Top 6 Most Common Walther P22 Problems + How To Fix

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I’m here to share my insights on the Walther P22, a firearm that I’ve tested extensively out in the field. 

Don’t get me wrong, it’s got its strong points: it’s compact, lightweight, and user-friendly. But while putting it through its paces, I ran into a handful of issues that you should be aware of if you consider this your next purchase.

During my time, I faced six main Walther P22 Problems: issue with the magazine, ejection, feeding, the firing pin, the hammer getting stuck, and cycling. 

But don’t worry; I’m here to help you understand these issues and give you practical solutions to fix them. So, if you own a Walther P22 or plan to get one, stick around. We will break down these problems and get you on the right track to a better shooting experience.

Overview of Walther P22 Problems & their Solutions

Problem with the MagazineDisassemble the gun, tighten the barrel nut.
Ejection ProblemClean the chamber and switch to high-quality ammo.
Feeding ProblemTighten the barrel nut and experiment with ammo.
Firing Pin ProblemClean and lubricate the firing pin, use quality ammo.
Hammer Getting StuckRemove slide, push down on silver bar to release hammer.
Problem with the CyclingInspect recoil spring, replace if necessary.

Top 6 Walther P22 Problems & Solutions

1. Problem with the Magazine

Ah, the magazine issue. Trust me, this one had me scratching my head for a bit. You’ll find that sometimes the magazine wants to sit differently than it should. It’s like it’s being rebellious, refusing to seat fully. 

You might even notice that the magazine’s safety feature can get in the way. A couple of causes crossed my mind: overuse of the gun slide, a loose barrel nut, or issues with other parts like the threaded barrel or trigger bar ears. To really get to the bottom of it, there’s no choice but to take the whole thing apart.


So, what did I do? I took it apart. It doesn’t sound very safe, but it’s a must. Once you get everything disassembled, you need to inspect each part closely. In my case, it was actually the barrel nut that had gotten loose.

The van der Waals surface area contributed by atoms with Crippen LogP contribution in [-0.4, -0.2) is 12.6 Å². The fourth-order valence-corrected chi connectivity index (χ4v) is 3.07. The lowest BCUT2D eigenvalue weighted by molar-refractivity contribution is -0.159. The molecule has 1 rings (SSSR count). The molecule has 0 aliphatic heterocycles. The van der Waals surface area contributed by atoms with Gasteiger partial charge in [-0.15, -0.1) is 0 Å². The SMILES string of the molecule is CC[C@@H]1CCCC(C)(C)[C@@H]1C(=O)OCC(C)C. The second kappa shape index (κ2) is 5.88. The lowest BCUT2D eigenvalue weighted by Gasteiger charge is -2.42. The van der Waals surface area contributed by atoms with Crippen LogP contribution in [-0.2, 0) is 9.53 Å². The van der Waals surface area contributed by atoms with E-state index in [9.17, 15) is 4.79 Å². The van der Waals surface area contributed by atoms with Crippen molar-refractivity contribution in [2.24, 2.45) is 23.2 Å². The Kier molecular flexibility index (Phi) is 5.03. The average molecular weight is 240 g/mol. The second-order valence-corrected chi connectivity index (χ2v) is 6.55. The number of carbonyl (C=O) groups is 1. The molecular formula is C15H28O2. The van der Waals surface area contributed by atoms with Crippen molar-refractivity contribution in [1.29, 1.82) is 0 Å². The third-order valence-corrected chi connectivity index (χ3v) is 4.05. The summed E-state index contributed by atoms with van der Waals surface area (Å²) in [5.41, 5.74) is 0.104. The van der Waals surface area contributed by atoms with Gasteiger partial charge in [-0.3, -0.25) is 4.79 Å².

I tightened it up, and voila, the magazine seated properly afterward. If you find a part that’s causing the issue, you might need to repair or replace it. 

So, while disassembling might feel like a chore, it’s the surefire way to solve this issue.

2. Ejection Problem

Let’s talk about the Failure to Eject issue, or FTE, as it’s commonly known. When I was out testing the Walther P22, I used both Winchester ammo and CCI Mini mags. The FTEs were pretty annoying. 

About half of the rounds wouldn’t eject with Winchester ammo, and about 10-20% wouldn’t eject with CCI Mini mags. 

Even worse, I noticed that spent casings got stuck in place. There are a couple of likely culprits here—either the gun needs a deep clean, or the ammo isn’t up to snuff.


So, how did I tackle this? First up, I grabbed a brass brush and gave the chamber a good scrub. If the casing is sticking, this can really help. While I was at it, I inspected the cases for scratches. I did find some, so I replaced them. And for the ammo? I switched it out to see if the issue persisted. In my case, it was actually the Winchester ammo causing the issue. When none of these things work, feel free to contact your dealer for some professional troubleshooting. Trust me, it’s better to sort this out sooner rather than later.